How Many MPG Does A NASCAR Car Get?

How Many MPG Does A NASCAR Car Get

In NASCAR races, drivers speed around the track at startling speeds in an attempt to complete the race as fast as possible. NASCAR vehicles feature specialized features that enable producing so much power, which allows them to generate impressive speeds.

But how does this speed and power production translate to fuel economy?

Key Points:

  • NASCAR vehicles have poor fuel efficiency, with an average of 2-5 miles per gallon at racing speeds.
  • Fuel consumption for a NASCAR race depends on the length of the race and the fuel efficiency of the vehicle. For example, a 400-mile race with a fuel efficiency of 4 miles per gallon would use approximately 100 gallons of fuel.
  • NASCAR fuel tanks hold 20 gallons of gas on average.

Compared to a typical, everyday vehicle, NASCAR vehicles get a pitiful fuel economy, coming in at around 5 miles per gallon. But considering the amount of power and speed they produce, it makes sense. Of course, a few factors contribute to this aspect, so continue reading to learn more!

How Many Miles A Gallon Does A NASCAR Car Get?

NASCAR vehicles are highly specialized vehicles, so it’s no surprise that their fuel economy is less than stellar. For many folks who groan at a vehicle that gets less than 15-20 miles per gallon, the fuel economy of these cars is disappointing, at best.

On average, NASCAR drivers get between 2 and 5 miles per gallon at racing speeds. When the race is under caution (drivers must slow to a predetermined speed due to a yellow flag), drivers might get up to 18 miles per gallon, which isn’t too bad.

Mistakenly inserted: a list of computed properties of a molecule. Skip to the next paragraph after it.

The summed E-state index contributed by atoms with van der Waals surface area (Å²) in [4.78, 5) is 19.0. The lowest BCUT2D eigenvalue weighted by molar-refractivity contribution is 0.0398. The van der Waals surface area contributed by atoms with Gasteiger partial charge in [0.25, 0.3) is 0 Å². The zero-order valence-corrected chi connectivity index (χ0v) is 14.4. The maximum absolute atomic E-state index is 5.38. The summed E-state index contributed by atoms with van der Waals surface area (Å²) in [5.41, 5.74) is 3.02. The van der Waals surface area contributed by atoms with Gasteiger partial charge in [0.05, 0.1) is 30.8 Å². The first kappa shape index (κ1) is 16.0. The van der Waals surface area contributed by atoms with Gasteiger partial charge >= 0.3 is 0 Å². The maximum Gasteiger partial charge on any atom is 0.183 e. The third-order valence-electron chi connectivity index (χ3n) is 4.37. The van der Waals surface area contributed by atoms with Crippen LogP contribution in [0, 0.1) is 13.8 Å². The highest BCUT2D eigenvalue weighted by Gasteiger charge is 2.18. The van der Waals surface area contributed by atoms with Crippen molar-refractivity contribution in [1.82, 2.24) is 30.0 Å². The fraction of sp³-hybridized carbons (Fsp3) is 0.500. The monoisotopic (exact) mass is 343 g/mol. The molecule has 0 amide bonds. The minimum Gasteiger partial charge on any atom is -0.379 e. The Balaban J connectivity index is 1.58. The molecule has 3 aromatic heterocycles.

Although these cars might not look like specialized race cars, they’re a far cry from the average daily driver. They need to produce immense power to garner top speeds, which translates to excessive fuel consumption throughout the race.

There are a few methods NASCAR drivers can use to reduce drag throughout the race, such as decreasing drag and avoiding abrupt braking. For example, many drivers utilize a coasting method. As they approach the curve in an oval race track, they let off the accelerator in the last 200 feet, allowing the engine’s resistance to slow the vehicle for the curve.

For this method to work as the driver intends, they need to use precise timing on every turn. If they do it right, it can give about three or four laps per race.

How Much Fuel Do NASCAR Vehicles Use In A Race?

The total amount of fuel each NASCAR vehicle uses in a race hinges on the race length. For example, if the race is 400 miles in length and the car gets about 4 miles per gallon, the car would use approximately 100 gallons of fuel. If the car got 5 miles per gallon throughout the race, the fuel consumption would drop to about 80 gallons.

Or, let’s take the Daytona 500 as an example. If the cars are getting about 5 miles per gallon on the high end, they’ll need approximately 100 gallons of fuel to complete the race. However, if the car’s fuel economy is on the lower end and it’s getting about 2 miles per gallon, the driver might need as much as 250 gallons for a single race.

It all depends on the car’s fuel economy and the length of the race. Of course, the driver’s efforts to reduce drag throughout the race can make a difference, but that varies.

With pushback from environmentalists regarding fuel consumption in NASCAR races, we might see changes in the future moving toward clean energy and sustainability. NASCAR is planning on taking steps toward hybrid technology, such as regenerative braking, but this could take a while before it appears widespread. 

The chart below outlines a few examples of fuel consumption during certain racing series. Each average is based on a NASCAR vehicle that gets about 5 miles per gallon.

TrackLength of TrackTotal Race DistanceFuel Consumption Per Car in Gallons (Average)Average Amount of Fuel Used Per Lap in Gallons
Indianapolis Road Course4.439 miles199.9 miles39.90.49
Charlotte Road Course2.280 miles250 miles500.46
Atlanta Motor Speedway1.540 miles400.4 miles80.080.31
Talladega Super Speedway2.660 miles500.1 miles100.020.53